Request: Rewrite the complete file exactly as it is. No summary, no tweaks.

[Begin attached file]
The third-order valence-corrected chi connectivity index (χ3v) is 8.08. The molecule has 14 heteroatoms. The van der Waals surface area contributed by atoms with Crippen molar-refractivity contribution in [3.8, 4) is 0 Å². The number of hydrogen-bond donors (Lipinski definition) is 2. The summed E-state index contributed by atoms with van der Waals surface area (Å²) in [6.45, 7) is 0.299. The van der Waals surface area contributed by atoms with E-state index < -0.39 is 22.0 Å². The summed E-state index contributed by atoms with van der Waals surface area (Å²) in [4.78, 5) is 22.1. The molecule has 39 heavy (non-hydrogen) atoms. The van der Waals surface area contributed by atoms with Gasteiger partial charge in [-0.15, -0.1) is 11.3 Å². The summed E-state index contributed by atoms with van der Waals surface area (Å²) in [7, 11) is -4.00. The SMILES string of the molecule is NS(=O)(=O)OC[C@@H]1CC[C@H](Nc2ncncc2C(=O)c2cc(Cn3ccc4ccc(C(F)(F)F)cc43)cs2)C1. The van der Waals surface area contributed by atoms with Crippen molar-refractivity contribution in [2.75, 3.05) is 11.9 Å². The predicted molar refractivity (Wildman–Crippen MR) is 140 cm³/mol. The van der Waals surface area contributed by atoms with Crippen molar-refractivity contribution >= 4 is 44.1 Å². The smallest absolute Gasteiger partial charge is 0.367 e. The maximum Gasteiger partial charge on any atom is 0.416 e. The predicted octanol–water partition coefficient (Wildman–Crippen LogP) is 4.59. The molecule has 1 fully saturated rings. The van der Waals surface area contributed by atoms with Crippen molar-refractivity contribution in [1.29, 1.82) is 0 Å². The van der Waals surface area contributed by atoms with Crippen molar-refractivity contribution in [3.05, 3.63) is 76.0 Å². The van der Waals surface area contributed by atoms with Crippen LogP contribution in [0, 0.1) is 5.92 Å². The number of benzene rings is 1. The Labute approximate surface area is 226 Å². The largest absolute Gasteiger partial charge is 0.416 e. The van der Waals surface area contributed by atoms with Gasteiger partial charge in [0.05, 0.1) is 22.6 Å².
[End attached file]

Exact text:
The third-order valence-corrected chi connectivity index (χ3v) is 8.08. The molecule has 14 heteroatoms. The van der Waals surface area contributed by atoms with Crippen molar-refractivity contribution in [3.8, 4) is 0 Å². The number of hydrogen-bond donors (Lipinski definition) is 2. The summed E-state index contributed by atoms with van der Waals surface area (Å²) in [6.45, 7) is 0.299. The van der Waals surface area contributed by atoms with E-state index < -0.39 is 22.0 Å². The summed E-state index contributed by atoms with van der Waals surface area (Å²) in [4.78, 5) is 22.1. The molecule has 39 heavy (non-hydrogen) atoms. The van der Waals surface area contributed by atoms with Gasteiger partial charge in [-0.15, -0.1) is 11.3 Å². The summed E-state index contributed by atoms with van der Waals surface area (Å²) in [7, 11) is -4.00. The SMILES string of the molecule is NS(=O)(=O)OC[C@@H]1CC[C@H](Nc2ncncc2C(=O)c2cc(Cn3ccc4ccc(C(F)(F)F)cc43)cs2)C1. The van der Waals surface area contributed by atoms with Crippen molar-refractivity contribution in [2.75, 3.05) is 11.9 Å². The predicted molar refractivity (Wildman–Crippen MR) is 140 cm³/mol. The van der Waals surface area contributed by atoms with Crippen molar-refractivity contribution >= 4 is 44.1 Å². The smallest absolute Gasteiger partial charge is 0.367 e. The maximum Gasteiger partial charge on any atom is 0.416 e. The predicted octanol–water partition coefficient (Wildman–Crippen LogP) is 4.59. The molecule has 1 fully saturated rings. The van der Waals surface area contributed by atoms with Crippen molar-refractivity contribution in [1.29, 1.82) is 0 Å². The van der Waals surface area contributed by atoms with Crippen molar-refractivity contribution in [3.05, 3.63) is 76.0 Å². The van der Waals surface area contributed by atoms with Crippen LogP contribution in [0, 0.1) is 5.92 Å². The number of benzene rings is 1. The Labute approximate surface area is 226 Å². The largest absolute Gasteiger partial charge is 0.416 e. The van der Waals surface area contributed by atoms with Gasteiger partial charge in [0.05, 0.1) is 22.6 Å².